The next thing I done was loaded in Thorsten's snap shot of the SEUCK game, and then I saved the SEUCK game as a finished game from the SEUCK menu. Then I loaded the finished game from BASIC and did the usual SEUCK cleaning and hacking technique (So that the menu was completely wiped away and that there was more room for spare memory. Especially when I get round to working on the new front end for the game.)

As soon as memory was filled with zeroes, I took a look at the Gold Quest 4 waterfall animation hack that I did, and used the same technique to get the game's waterfall animated. Then I saved bits of the 2 SEUCK data (Memory $0900-$6600 and also memory $b6c0 - $ffff as those were compulsory for the game, especially that at $6580 I added the background animation routine).

Now that was done, I needed to sort out a new char set and also D-Flame/Blazon/Crypt's logo. So first of all, I took my font from my old Square Pit 64 game, which I wrote in 2007 for the Forever party. Then I used GangED to convert D-Flame's picture into 3 files (Bitmap, colour RAM and Video RAM). Then I painted sprites for the game options section for my new front end.

After the graphics were sorted out. I created a folder on the PC and converted the C64 files (SEUCK, music, graphics data, etc) into the new folder. After that was done, I copied the cross-assembly and compression .exe files into the project file and got started with programming.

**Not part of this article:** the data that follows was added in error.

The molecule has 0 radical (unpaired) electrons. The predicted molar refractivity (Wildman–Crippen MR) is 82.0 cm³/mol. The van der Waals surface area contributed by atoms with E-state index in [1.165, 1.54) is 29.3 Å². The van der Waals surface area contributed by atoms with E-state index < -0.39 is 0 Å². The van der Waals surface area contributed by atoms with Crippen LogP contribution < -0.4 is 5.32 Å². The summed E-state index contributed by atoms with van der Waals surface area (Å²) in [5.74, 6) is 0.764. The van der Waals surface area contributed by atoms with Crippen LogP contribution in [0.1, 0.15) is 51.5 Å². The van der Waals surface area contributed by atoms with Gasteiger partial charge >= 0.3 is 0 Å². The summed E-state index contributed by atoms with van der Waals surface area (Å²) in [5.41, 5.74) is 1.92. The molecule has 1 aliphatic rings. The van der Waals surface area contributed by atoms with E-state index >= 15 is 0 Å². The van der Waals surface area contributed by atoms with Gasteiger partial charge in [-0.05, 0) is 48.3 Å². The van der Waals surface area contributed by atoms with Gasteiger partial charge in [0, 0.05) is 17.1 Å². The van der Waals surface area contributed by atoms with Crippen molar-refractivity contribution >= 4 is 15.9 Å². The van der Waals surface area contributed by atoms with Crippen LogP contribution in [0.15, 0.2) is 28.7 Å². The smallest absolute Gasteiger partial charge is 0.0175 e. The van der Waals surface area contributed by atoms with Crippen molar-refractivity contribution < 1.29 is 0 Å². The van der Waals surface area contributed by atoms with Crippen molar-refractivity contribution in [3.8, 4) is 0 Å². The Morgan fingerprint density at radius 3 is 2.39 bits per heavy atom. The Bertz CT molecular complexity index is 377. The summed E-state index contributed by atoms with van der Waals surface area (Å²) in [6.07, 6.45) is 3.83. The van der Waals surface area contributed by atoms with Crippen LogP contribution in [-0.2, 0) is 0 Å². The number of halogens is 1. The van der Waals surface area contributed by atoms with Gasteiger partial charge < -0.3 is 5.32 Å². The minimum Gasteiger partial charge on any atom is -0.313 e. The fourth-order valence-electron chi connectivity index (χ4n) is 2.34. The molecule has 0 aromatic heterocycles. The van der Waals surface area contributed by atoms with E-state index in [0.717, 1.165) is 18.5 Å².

The first thing I had done was a simple test file. Basically, test SEUCK to see if it will decompress and run with a hacked routine that adds the in music to the game. First, this did not work because the first half of the SEUCK game data file was at $0800 instead of $0900. Doh, very silly of me! After correcting this, and crunching again the game started fine with music in the background and also animated background. Brilliant. I am glad that worked.

Now it was time for me to program the main front end. First of all I did the text data (Presentation lines, scroll text and high scores) and then worked on with the main code for the new front end. I imported all C64 files into the source files, then I programmed routines to display the colours of the logo. I also programmed 3 different splits. The first split was for the bitmap logo, which is about 6 or 7 chars high. Then another split for the still text and the last split for the scroll text. Once that was done, I worked on routines that will do the usual Richard Bayliss colour washing technique and also I programmed a routine that will change page after a certain amount of time. One page for the main credits and the other page for the high score table. Colour washing routines change per page as well. I was very happy with this result although still unfinished, because I have a Get Ready, Game Over, High Score entry and also end screen to do.

Tomorrow is a bank holiday, but I wont be doing any programming tomorrow. I'm thinking about digging out some old C64 tapes and playing those. Like, Armalyte, Blazing Thunder, etc.